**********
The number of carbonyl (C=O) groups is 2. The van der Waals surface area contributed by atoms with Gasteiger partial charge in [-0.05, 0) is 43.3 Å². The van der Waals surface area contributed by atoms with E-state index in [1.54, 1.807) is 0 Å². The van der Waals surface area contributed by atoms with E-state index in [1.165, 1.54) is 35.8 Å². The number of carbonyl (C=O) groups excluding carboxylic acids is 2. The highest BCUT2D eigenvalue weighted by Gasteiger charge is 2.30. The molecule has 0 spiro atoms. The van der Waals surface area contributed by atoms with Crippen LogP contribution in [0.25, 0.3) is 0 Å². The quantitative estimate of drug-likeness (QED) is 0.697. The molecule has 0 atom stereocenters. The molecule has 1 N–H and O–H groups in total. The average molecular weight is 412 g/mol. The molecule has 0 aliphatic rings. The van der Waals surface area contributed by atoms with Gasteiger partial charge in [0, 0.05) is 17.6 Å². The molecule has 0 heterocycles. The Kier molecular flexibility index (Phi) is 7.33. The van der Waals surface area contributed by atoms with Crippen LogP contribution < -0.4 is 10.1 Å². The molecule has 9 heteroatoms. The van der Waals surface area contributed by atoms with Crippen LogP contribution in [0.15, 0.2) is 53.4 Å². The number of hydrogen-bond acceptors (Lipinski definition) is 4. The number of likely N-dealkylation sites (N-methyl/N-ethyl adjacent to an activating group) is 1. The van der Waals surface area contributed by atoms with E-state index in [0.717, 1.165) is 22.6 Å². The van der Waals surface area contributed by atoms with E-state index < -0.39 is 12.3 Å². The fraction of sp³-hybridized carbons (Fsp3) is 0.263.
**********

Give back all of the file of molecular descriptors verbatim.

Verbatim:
The number of carbonyl (C=O) groups is 2. The van der Waals surface area contributed by atoms with Gasteiger partial charge in [-0.05, 0) is 43.3 Å². The van der Waals surface area contributed by atoms with E-state index in [1.54, 1.807) is 0 Å². The van der Waals surface area contributed by atoms with E-state index in [1.165, 1.54) is 35.8 Å². The number of carbonyl (C=O) groups excluding carboxylic acids is 2. The highest BCUT2D eigenvalue weighted by Gasteiger charge is 2.30. The molecule has 0 spiro atoms. The van der Waals surface area contributed by atoms with Crippen LogP contribution in [0.25, 0.3) is 0 Å². The quantitative estimate of drug-likeness (QED) is 0.697. The molecule has 0 atom stereocenters. The molecule has 1 N–H and O–H groups in total. The average molecular weight is 412 g/mol. The molecule has 0 aliphatic rings. The van der Waals surface area contributed by atoms with Gasteiger partial charge in [0, 0.05) is 17.6 Å². The molecule has 0 heterocycles. The Kier molecular flexibility index (Phi) is 7.33. The van der Waals surface area contributed by atoms with Crippen LogP contribution < -0.4 is 10.1 Å². The molecule has 9 heteroatoms. The van der Waals surface area contributed by atoms with Crippen LogP contribution in [0.15, 0.2) is 53.4 Å². The number of hydrogen-bond acceptors (Lipinski definition) is 4. The number of likely N-dealkylation sites (N-methyl/N-ethyl adjacent to an activating group) is 1. The van der Waals surface area contributed by atoms with E-state index in [0.717, 1.165) is 22.6 Å². The van der Waals surface area contributed by atoms with E-state index < -0.39 is 12.3 Å². The fraction of sp³-hybridized carbons (Fsp3) is 0.263.